The Story Finder

Voices in Fairy Tales

by Michelle Tocher

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Old Man Ivansko’s Return from the Underworld

I still have an ache in my shoulder.

“Why?” My grandchildren ask me.

“Well, it happened when I released your grandmother from the underworld many years ago. She was trapped down there in a golden castle. I freed her easily enough, but I was left down underground, and the journey back was pretty near impossible.”

“Why, Grandfather?”

“I was long way down, far beyond the ends of the earth. I found a giant who told me to go to Baba Yaga’s house. When I got there, I went straight on in without knocking on the door. ‘Fie, fie, Russian bones, why have you come here?’ she roared. I said, ‘Little grandmother, a giant told me to come and ask for your powerful eagle to take me back to Russia.’ She sweetened right up. I think it was because I called her little grandmother. It made her feel almost human. She said, ‘Go to the garden. At the gate there stands a sentry. Take the keys from him and go through seven doors. As you open the last door the eagle will flutter his mighty wings, and if you are not frightened of him, sit on his back and he will fly.'”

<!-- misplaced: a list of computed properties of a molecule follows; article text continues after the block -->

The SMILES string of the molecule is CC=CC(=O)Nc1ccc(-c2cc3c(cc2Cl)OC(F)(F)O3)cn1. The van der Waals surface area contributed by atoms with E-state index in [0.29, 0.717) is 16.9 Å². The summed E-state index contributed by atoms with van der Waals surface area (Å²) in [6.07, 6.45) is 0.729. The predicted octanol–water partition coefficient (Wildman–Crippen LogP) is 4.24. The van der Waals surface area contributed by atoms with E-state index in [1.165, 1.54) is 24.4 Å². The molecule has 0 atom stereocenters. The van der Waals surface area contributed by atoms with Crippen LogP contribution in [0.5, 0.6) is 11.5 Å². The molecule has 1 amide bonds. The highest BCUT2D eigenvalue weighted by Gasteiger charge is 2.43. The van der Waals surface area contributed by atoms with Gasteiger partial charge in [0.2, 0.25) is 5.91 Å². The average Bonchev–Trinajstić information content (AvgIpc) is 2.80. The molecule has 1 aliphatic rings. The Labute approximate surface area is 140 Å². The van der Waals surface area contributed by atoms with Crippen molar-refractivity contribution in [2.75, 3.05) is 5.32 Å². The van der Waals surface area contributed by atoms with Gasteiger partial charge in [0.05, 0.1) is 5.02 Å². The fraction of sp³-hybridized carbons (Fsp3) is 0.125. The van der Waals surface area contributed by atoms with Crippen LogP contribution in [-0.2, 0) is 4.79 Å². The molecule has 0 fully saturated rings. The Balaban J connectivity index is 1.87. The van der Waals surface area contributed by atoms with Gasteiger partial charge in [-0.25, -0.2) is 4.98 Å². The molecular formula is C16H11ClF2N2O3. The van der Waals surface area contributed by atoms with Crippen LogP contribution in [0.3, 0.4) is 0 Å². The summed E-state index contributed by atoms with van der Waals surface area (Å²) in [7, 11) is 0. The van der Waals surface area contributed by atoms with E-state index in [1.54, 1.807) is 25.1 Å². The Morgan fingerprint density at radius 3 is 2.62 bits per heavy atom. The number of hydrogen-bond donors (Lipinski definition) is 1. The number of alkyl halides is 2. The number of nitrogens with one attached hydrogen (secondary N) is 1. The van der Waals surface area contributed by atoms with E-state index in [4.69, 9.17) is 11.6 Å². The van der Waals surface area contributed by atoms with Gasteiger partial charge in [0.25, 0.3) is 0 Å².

“But why does your shoulder hurt, Grandfather?” the little one insisted.

“Oh, well, that’s because Baba Yaga told me to take meat and feed a piece to the eagle every time he turned around. He turned around many times on that long journey home! I ran out of food, so the eagle plucked a piece of meat from my shoulder. He made a big hole in my flesh. Then we flew through the hole he made, back to Russia!”

“No, Grandfather. Really?”

“Yes, and when I got down off his back, he spat out the piece of meat. He told me to put it back on my shoulder. I did, and the wound healed. But I still have the ache.”

“You still ache because your brothers betrayed you,” says my wife, who gives me a cup of warm tea.

Old Man Ivankso’s Return from the Underworld in The Three Kingdoms, Russian Fairy Tales, Collected by Aleksandr Afanas’ev. Image by Andrey Shishkin.

Old Man Ivansko's Return from the Underworld

Ivansko’s return journey cost him a pound of his own flesh. Have you ever used the expression, “It cost me a pound of flesh?” What was the sacrifice you made, and what was it for?